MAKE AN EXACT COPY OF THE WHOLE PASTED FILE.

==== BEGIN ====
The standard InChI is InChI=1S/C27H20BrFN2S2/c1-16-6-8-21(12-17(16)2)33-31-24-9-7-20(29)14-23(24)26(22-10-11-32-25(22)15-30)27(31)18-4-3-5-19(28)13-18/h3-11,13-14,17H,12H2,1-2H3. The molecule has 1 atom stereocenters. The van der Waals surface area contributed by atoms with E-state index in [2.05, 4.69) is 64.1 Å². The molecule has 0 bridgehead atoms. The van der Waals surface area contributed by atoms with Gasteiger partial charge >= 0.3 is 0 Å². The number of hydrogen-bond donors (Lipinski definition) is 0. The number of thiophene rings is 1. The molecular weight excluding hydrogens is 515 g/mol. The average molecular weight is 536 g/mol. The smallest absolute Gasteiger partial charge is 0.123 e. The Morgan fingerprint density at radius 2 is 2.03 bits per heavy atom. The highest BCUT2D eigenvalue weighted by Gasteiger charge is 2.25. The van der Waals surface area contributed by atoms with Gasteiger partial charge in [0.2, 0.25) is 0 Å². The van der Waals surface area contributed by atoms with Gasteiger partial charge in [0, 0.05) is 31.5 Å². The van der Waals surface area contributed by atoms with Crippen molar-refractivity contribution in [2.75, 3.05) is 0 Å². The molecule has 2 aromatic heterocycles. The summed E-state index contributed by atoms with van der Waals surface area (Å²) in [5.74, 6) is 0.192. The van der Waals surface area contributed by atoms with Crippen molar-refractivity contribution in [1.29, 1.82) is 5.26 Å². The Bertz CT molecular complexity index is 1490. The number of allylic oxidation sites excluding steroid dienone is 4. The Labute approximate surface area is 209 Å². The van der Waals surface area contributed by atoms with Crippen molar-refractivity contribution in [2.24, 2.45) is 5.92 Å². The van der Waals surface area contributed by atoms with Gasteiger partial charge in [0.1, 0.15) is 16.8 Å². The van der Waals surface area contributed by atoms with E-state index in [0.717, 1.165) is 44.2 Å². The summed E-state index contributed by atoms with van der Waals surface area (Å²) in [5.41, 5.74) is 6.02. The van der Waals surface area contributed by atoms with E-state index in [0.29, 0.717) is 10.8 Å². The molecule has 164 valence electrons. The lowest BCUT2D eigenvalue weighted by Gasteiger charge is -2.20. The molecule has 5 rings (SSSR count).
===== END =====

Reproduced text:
The standard InChI is InChI=1S/C27H20BrFN2S2/c1-16-6-8-21(12-17(16)2)33-31-24-9-7-20(29)14-23(24)26(22-10-11-32-25(22)15-30)27(31)18-4-3-5-19(28)13-18/h3-11,13-14,17H,12H2,1-2H3. The molecule has 1 atom stereocenters. The van der Waals surface area contributed by atoms with E-state index in [2.05, 4.69) is 64.1 Å². The molecule has 0 bridgehead atoms. The van der Waals surface area contributed by atoms with Gasteiger partial charge >= 0.3 is 0 Å². The number of hydrogen-bond donors (Lipinski definition) is 0. The number of thiophene rings is 1. The molecular weight excluding hydrogens is 515 g/mol. The average molecular weight is 536 g/mol. The smallest absolute Gasteiger partial charge is 0.123 e. The Morgan fingerprint density at radius 2 is 2.03 bits per heavy atom. The highest BCUT2D eigenvalue weighted by Gasteiger charge is 2.25. The van der Waals surface area contributed by atoms with Gasteiger partial charge in [0.2, 0.25) is 0 Å². The van der Waals surface area contributed by atoms with Gasteiger partial charge in [0, 0.05) is 31.5 Å². The van der Waals surface area contributed by atoms with Crippen molar-refractivity contribution in [2.75, 3.05) is 0 Å². The molecule has 2 aromatic heterocycles. The summed E-state index contributed by atoms with van der Waals surface area (Å²) in [5.74, 6) is 0.192. The van der Waals surface area contributed by atoms with Crippen molar-refractivity contribution in [1.29, 1.82) is 5.26 Å². The Bertz CT molecular complexity index is 1490. The number of allylic oxidation sites excluding steroid dienone is 4. The Labute approximate surface area is 209 Å². The van der Waals surface area contributed by atoms with Crippen molar-refractivity contribution in [2.24, 2.45) is 5.92 Å². The van der Waals surface area contributed by atoms with Gasteiger partial charge in [0.1, 0.15) is 16.8 Å². The van der Waals surface area contributed by atoms with E-state index in [0.717, 1.165) is 44.2 Å². The summed E-state index contributed by atoms with van der Waals surface area (Å²) in [5.41, 5.74) is 6.02. The van der Waals surface area contributed by atoms with E-state index in [0.29, 0.717) is 10.8 Å². The molecule has 164 valence electrons. The lowest BCUT2D eigenvalue weighted by Gasteiger charge is -2.20. The molecule has 5 rings (SSSR count).